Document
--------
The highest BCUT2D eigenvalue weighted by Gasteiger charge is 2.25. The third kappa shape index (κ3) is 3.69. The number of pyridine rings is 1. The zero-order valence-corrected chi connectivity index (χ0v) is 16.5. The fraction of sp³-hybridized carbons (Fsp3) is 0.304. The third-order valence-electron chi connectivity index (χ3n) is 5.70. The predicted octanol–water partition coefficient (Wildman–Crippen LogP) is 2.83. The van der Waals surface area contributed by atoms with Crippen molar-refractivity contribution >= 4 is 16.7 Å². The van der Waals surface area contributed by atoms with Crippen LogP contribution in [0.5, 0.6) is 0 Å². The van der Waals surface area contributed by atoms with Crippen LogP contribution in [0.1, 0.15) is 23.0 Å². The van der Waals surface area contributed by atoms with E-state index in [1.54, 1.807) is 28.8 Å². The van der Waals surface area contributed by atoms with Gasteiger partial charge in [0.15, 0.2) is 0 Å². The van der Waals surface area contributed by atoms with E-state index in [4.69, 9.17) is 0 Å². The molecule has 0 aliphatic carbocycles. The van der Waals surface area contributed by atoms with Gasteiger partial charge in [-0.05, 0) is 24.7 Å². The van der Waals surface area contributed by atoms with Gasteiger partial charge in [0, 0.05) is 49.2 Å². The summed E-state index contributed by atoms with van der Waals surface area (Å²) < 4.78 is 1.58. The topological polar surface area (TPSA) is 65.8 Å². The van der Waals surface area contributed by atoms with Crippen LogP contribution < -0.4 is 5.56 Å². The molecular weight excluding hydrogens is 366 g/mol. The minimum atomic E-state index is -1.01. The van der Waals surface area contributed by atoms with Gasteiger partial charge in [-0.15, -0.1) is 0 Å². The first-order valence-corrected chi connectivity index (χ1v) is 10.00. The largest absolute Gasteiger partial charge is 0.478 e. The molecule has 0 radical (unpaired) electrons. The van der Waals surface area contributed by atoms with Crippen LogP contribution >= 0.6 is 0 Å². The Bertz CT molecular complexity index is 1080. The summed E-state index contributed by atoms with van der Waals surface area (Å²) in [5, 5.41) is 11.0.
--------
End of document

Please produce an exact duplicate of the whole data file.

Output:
The highest BCUT2D eigenvalue weighted by Gasteiger charge is 2.25. The third kappa shape index (κ3) is 3.69. The number of pyridine rings is 1. The zero-order valence-corrected chi connectivity index (χ0v) is 16.5. The fraction of sp³-hybridized carbons (Fsp3) is 0.304. The third-order valence-electron chi connectivity index (χ3n) is 5.70. The predicted octanol–water partition coefficient (Wildman–Crippen LogP) is 2.83. The van der Waals surface area contributed by atoms with Crippen molar-refractivity contribution >= 4 is 16.7 Å². The van der Waals surface area contributed by atoms with Crippen LogP contribution in [0.5, 0.6) is 0 Å². The van der Waals surface area contributed by atoms with Crippen LogP contribution in [0.1, 0.15) is 23.0 Å². The van der Waals surface area contributed by atoms with E-state index in [1.54, 1.807) is 28.8 Å². The van der Waals surface area contributed by atoms with Gasteiger partial charge in [0.15, 0.2) is 0 Å². The van der Waals surface area contributed by atoms with E-state index in [4.69, 9.17) is 0 Å². The molecule has 0 aliphatic carbocycles. The van der Waals surface area contributed by atoms with Gasteiger partial charge in [-0.05, 0) is 24.7 Å². The van der Waals surface area contributed by atoms with Gasteiger partial charge in [0, 0.05) is 49.2 Å². The summed E-state index contributed by atoms with van der Waals surface area (Å²) < 4.78 is 1.58. The topological polar surface area (TPSA) is 65.8 Å². The van der Waals surface area contributed by atoms with Crippen LogP contribution < -0.4 is 5.56 Å². The molecular weight excluding hydrogens is 366 g/mol. The minimum atomic E-state index is -1.01. The van der Waals surface area contributed by atoms with Gasteiger partial charge in [-0.15, -0.1) is 0 Å². The first-order valence-corrected chi connectivity index (χ1v) is 10.00. The largest absolute Gasteiger partial charge is 0.478 e. The molecule has 0 radical (unpaired) electrons. The van der Waals surface area contributed by atoms with Crippen LogP contribution >= 0.6 is 0 Å². The Bertz CT molecular complexity index is 1080. The summed E-state index contributed by atoms with van der Waals surface area (Å²) in [5, 5.41) is 11.0.